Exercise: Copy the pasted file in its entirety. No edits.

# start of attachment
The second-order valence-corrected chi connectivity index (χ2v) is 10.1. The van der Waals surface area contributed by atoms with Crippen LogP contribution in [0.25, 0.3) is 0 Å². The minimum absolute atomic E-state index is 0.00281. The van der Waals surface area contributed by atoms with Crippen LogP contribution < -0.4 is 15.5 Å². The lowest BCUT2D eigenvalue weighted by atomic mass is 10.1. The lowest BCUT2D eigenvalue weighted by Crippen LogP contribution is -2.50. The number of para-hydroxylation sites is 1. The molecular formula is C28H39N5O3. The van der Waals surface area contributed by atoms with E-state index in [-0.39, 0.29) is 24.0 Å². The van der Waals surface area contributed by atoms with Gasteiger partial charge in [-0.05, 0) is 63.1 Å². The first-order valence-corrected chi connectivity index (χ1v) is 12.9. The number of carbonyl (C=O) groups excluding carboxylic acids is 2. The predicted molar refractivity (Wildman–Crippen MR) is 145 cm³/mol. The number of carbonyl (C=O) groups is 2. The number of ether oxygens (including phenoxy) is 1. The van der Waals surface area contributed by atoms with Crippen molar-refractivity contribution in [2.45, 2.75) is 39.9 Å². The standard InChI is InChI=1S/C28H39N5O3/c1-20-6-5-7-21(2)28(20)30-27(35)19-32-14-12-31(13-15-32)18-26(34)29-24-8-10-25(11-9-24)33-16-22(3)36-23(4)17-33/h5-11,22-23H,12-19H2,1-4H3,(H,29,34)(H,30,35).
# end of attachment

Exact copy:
The second-order valence-corrected chi connectivity index (χ2v) is 10.1. The van der Waals surface area contributed by atoms with Crippen LogP contribution in [0.25, 0.3) is 0 Å². The minimum absolute atomic E-state index is 0.00281. The van der Waals surface area contributed by atoms with Crippen LogP contribution < -0.4 is 15.5 Å². The lowest BCUT2D eigenvalue weighted by atomic mass is 10.1. The lowest BCUT2D eigenvalue weighted by Crippen LogP contribution is -2.50. The number of para-hydroxylation sites is 1. The molecular formula is C28H39N5O3. The van der Waals surface area contributed by atoms with E-state index in [-0.39, 0.29) is 24.0 Å². The van der Waals surface area contributed by atoms with Gasteiger partial charge in [-0.05, 0) is 63.1 Å². The first-order valence-corrected chi connectivity index (χ1v) is 12.9. The number of carbonyl (C=O) groups excluding carboxylic acids is 2. The predicted molar refractivity (Wildman–Crippen MR) is 145 cm³/mol. The number of carbonyl (C=O) groups is 2. The number of ether oxygens (including phenoxy) is 1. The van der Waals surface area contributed by atoms with Crippen molar-refractivity contribution in [2.45, 2.75) is 39.9 Å². The standard InChI is InChI=1S/C28H39N5O3/c1-20-6-5-7-21(2)28(20)30-27(35)19-32-14-12-31(13-15-32)18-26(34)29-24-8-10-25(11-9-24)33-16-22(3)36-23(4)17-33/h5-11,22-23H,12-19H2,1-4H3,(H,29,34)(H,30,35).